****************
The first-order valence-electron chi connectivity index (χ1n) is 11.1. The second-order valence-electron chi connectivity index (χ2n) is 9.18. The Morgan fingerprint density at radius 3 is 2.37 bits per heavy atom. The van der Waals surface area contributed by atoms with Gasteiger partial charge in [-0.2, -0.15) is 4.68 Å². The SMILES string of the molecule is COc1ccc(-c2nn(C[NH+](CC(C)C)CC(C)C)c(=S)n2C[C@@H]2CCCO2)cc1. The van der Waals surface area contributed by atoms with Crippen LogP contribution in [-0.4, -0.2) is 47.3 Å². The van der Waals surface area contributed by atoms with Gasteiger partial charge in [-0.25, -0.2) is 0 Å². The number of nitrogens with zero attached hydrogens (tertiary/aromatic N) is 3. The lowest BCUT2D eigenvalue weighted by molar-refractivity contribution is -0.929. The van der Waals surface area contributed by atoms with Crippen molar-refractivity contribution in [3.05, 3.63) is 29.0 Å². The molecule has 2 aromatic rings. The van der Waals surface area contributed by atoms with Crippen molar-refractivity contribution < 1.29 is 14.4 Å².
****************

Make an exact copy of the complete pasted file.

The first-order valence-electron chi connectivity index (χ1n) is 11.1. The second-order valence-electron chi connectivity index (χ2n) is 9.18. The Morgan fingerprint density at radius 3 is 2.37 bits per heavy atom. The van der Waals surface area contributed by atoms with Gasteiger partial charge in [-0.2, -0.15) is 4.68 Å². The SMILES string of the molecule is COc1ccc(-c2nn(C[NH+](CC(C)C)CC(C)C)c(=S)n2C[C@@H]2CCCO2)cc1. The van der Waals surface area contributed by atoms with Crippen LogP contribution in [-0.4, -0.2) is 47.3 Å². The van der Waals surface area contributed by atoms with Gasteiger partial charge in [-0.25, -0.2) is 0 Å². The number of nitrogens with zero attached hydrogens (tertiary/aromatic N) is 3. The lowest BCUT2D eigenvalue weighted by molar-refractivity contribution is -0.929. The van der Waals surface area contributed by atoms with Crippen molar-refractivity contribution in [3.05, 3.63) is 29.0 Å². The molecule has 2 aromatic rings. The van der Waals surface area contributed by atoms with Crippen molar-refractivity contribution < 1.29 is 14.4 Å².